Better Buyers May Prefer PMI

The Federal Housing Administration know as “FHA”, provides mortgage insurance on loans made by FHA-approved lenders throughout the United States. FHA insures mortgages on single-family and multifamily homes and is the largest insurer of mortgages in the U.S., insuring over 34 million properties since its creation in 1934.

FHA mortgage insurance provides lenders with protection against losses as the result of homeowners defaulting on their mortgage loans. The lenders bear less risk because FHA will pay a claim to the bank/lender in the even of a default. Loans must meet certain requirements. Established by FHA by qualify for insurance.

FHA-insured loans typically require a smaller down payment to close a loan and there is more flexibility when it comes to calculating household income and debt ratios. The cost of this mortgage insurance is passed along to the homeowner and typically wrapped into the monthly mortgage payment.

Recently, however, FHA funds have been reduced because of the large number of foreclosures that occurred during the housing decline. As a result, FHA guidelines have now changed, passing on more costs to borrowers in order to build up its reserves (as required by Congress)

Beginning April 1, 2013, the agency raised its annual premium on all forward mortgages by 0.05% to o.10%, depending on the loan amount and the loan-to-value ratio (except single family forward streamline refinance transactions that are refinancing existing FHA loans that were endorsed on or before May 31, 2009). FHA also raised the upfront mortgage insurance premium to 1.75% of the loan amount from 1%.

All lenders require mortgage insurance, either private or government-based, on mortgages with a down payment of less than 20%. (These loans are considered more likely to default than those in which borrowers have more of their own money invested).

Another change in FHA regulations will require borrowers to continue paying annual mortgage insurance premiums (MIP) for a longer period of time—in most cases for the life of the loan. This change will apply to new loans with case numbers of June 3, 2013.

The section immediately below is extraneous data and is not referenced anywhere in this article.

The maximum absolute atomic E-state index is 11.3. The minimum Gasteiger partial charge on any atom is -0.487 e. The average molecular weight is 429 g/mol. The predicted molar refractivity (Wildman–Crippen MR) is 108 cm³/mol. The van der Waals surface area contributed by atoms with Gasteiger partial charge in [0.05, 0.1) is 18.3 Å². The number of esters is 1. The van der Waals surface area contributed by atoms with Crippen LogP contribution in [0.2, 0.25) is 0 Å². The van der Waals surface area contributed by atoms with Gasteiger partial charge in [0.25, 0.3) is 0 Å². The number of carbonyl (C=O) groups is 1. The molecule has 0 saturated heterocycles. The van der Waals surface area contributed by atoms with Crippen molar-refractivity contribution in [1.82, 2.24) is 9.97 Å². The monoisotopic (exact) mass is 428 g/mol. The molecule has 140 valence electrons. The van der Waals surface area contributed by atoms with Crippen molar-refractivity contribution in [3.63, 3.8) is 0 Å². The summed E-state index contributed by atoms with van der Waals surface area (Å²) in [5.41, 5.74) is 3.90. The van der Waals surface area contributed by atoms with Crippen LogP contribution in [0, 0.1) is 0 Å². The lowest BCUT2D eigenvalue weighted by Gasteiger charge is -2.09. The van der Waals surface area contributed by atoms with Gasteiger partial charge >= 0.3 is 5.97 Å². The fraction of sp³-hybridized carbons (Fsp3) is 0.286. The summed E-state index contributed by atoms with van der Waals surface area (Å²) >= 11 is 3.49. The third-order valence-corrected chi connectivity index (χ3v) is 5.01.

In the past, FHA canceled mortgage insurance on most loans when a borrower, anytime after five years, had made enough payments to reduce the balance to 78 percent of the original loan amount.

For example, a borrower taking out a 30-year loan with 10 percent down would usually eliminate mortgage insurance after about six years making normal payments, or after five years if they made extra principal payments. From June 3, 2013 forward, a borrower starting off with a loan-to-value ratio higher than 90 percent will pay mortgage insurance premiums for the life of the loan or for the first 30 years of the term, whichever occurs first (excluding financed Up-Front MIP). If the original ratio is between 78 and 90 percent, FHA may cancel the premium after eleven years.

These changes may mean that buyers with higher credit scores and higher down-payments may prefer private mortgage insurance (PMI) as a less expensive option. PMI can be cancelled when equity reaches 20% as long as the buyer is current on payments and value of the home is recertified with a new appraisal. Termination of PMI is automatic when the loan amortizes to a 78% loan-to-value ratio—again, as long as the borrower is current.

On a positive note, homeowners can take a federal tax deduction for mortgage insurance premiums on thereMortgage Insurance federal income tax returns. They will receive a maximum benefit of 25% of whatever is paid in mortgage insurance premiums. To take advantage of this benefit, homeowners will have to itemize deductions on their tax return.

Posted in Home Buyer Information, Real Estate.